April 20, 2012 at 1:43 PM ET
Offshoring manufacturing jobs to China looked like the perfect way to cut costs a decade ago, but now companies that produce everything from computers to car parts are returning to the United States in growing numbers. Labor economists say the country needs to invest in more vocational and technical training programs so millions of jobless factory workers are equipped with the skills to benefit from this trend.
According to a survey by the Boston Consulting Group of executives at 106 manufacturing companies with $1 billion or more in sales, 37 percent said they are planning or "actively considering" onshoring. Among companies with more than $10 billion in revenue, that percentage shot up to nearly half. Leading the movement were companies that make rubber and plastic products, industrial machinery and electronics and computer equipment.
Manufacturing executives cite several factors driving their decision, said BCG senior partner Harold Sirkin. The first is that the cheap Chinese labor that looked so appealing 10 years ago isn't so cheap anymore.
"Chinese labor has been rising at 20 to 50 percent a year since 2001," Sirkin said. "We're expecting it to be somewhere around $6 an hour in 2015." While this is still low compared to the average $26 hourly wage BCG predicts an American manufacturing employee will earn in 2015, Sirkin added that the productivity of American workers is between 3.2 and 3.4 times higher than that of their Chinese counterparts. Also, American factories tend to be more automated, which means robots rather than paid workers do many tasks.
Rising energy costs also play a big role. The price of oil has jumped from around $25 a barrel at the turn of the century to around $100 today, which significantly increases the cost of shipping goods from Asia.
In a recent interview, Charles Bunch, chairman and CEO of PPG Industries, told CNBC's Jim Cramer that the cost of energy within China also is much higher. "The China cost advantage in many energy-intensive industries is diminishing," he told Cramer. "Now, the U.S. is going to be much more competitive on the global scene in terms of manufacturing costs."
Sirkin said American manufacturers also are concerned about protecting intellectual property and effective quality control in Chinese factories. Seventy percent of survey respondents agreed with the statement, "Sourcing in China is more costly than it looks on paper."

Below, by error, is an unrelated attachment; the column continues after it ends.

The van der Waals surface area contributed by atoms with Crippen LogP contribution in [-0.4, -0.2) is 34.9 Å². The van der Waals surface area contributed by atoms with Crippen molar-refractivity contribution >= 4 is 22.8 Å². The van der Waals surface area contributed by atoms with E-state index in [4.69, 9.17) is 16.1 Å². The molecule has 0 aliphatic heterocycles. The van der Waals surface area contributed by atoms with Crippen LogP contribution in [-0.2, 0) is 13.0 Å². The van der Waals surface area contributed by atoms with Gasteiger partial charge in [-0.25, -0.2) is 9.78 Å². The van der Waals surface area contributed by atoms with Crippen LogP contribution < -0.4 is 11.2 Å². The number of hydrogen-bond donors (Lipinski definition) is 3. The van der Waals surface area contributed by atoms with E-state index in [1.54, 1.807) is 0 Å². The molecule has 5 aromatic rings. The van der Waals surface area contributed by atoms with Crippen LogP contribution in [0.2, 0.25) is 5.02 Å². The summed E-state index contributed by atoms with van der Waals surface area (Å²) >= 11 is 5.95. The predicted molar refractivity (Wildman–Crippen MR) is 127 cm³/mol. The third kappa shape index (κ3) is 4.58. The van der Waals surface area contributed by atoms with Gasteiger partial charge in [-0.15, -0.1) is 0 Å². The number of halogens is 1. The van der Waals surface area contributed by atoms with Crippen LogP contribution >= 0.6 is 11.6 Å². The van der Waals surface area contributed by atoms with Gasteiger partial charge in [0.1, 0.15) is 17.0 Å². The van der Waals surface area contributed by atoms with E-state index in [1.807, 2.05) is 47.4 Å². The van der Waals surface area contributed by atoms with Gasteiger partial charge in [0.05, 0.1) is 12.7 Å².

These companies won't abandon their operations in China entirely, Sirkin said. As a result of that country's burgeoning growth, many factories can be repurposed to serve the domestic market. "Ironically, the growth in China is making it easier for companies to onshore back in the United States," he said.
This could be a boon for millions of unemployed factory workers. "We have the talent in manufacturing and we have a huge pool of unemployed. I suspect that we have a good skill base out there," said Jeff Strohl, director of research at the Center on Education and the Workforce at Georgetown University.
The key challenge will be getting this vast number of workers trained to operate the productivity-enhancing, high-tech robots that make onshoring profitable. Programs designed to teach students vocational and technical skills through community colleges, for example, were touted by President Barack Obama in his State of the Union address as beneficial for job creation. "We do need efforts to home in on these programs," Strohl said. The prospect of election-year budget cuts puts initiatives like this at risk of being reduced or eliminated.
"Education is our investment in the future," he said. "If people have the patience to wait for them to be successful, people will begin to understand that he investment in them will pay back more than the costs."